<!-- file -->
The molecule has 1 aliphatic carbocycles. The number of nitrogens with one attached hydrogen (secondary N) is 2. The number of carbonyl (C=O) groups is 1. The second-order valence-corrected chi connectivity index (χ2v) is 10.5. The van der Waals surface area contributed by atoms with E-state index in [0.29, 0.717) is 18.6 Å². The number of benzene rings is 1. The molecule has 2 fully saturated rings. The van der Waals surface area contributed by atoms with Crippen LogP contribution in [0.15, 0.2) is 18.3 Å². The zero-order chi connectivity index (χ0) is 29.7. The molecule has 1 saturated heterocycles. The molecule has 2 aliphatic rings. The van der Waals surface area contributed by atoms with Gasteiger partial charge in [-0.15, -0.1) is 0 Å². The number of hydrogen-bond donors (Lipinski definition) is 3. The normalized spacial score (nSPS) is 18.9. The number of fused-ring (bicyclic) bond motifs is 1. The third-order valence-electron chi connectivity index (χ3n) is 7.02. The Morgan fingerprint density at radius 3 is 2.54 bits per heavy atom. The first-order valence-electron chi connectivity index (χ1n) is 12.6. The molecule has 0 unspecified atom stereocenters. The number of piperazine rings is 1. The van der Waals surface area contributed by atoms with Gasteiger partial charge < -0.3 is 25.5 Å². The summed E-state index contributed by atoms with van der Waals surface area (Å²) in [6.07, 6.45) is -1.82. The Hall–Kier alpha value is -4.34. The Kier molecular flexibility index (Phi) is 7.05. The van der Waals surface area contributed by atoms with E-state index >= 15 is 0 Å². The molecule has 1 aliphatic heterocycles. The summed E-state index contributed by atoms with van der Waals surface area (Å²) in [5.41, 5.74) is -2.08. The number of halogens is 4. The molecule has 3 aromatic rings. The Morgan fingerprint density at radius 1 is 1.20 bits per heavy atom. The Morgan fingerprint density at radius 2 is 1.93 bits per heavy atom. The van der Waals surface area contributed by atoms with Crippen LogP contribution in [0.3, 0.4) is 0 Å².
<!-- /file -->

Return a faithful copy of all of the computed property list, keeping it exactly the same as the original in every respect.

The molecule has 1 aliphatic carbocycles. The number of nitrogens with one attached hydrogen (secondary N) is 2. The number of carbonyl (C=O) groups is 1. The second-order valence-corrected chi connectivity index (χ2v) is 10.5. The van der Waals surface area contributed by atoms with E-state index in [0.29, 0.717) is 18.6 Å². The number of benzene rings is 1. The molecule has 2 fully saturated rings. The van der Waals surface area contributed by atoms with Crippen LogP contribution in [0.15, 0.2) is 18.3 Å². The zero-order chi connectivity index (χ0) is 29.7. The molecule has 1 saturated heterocycles. The molecule has 2 aliphatic rings. The van der Waals surface area contributed by atoms with Gasteiger partial charge in [-0.15, -0.1) is 0 Å². The number of hydrogen-bond donors (Lipinski definition) is 3. The normalized spacial score (nSPS) is 18.9. The number of fused-ring (bicyclic) bond motifs is 1. The third-order valence-electron chi connectivity index (χ3n) is 7.02. The Morgan fingerprint density at radius 3 is 2.54 bits per heavy atom. The first-order valence-electron chi connectivity index (χ1n) is 12.6. The molecule has 0 unspecified atom stereocenters. The number of piperazine rings is 1. The van der Waals surface area contributed by atoms with Gasteiger partial charge < -0.3 is 25.5 Å². The summed E-state index contributed by atoms with van der Waals surface area (Å²) in [6.07, 6.45) is -1.82. The Hall–Kier alpha value is -4.34. The Kier molecular flexibility index (Phi) is 7.05. The van der Waals surface area contributed by atoms with E-state index >= 15 is 0 Å². The molecule has 1 aliphatic heterocycles. The summed E-state index contributed by atoms with van der Waals surface area (Å²) in [5.41, 5.74) is -2.08. The number of halogens is 4. The molecule has 3 aromatic rings. The Morgan fingerprint density at radius 1 is 1.20 bits per heavy atom. The Morgan fingerprint density at radius 2 is 1.93 bits per heavy atom. The van der Waals surface area contributed by atoms with Crippen LogP contribution in [0.3, 0.4) is 0 Å².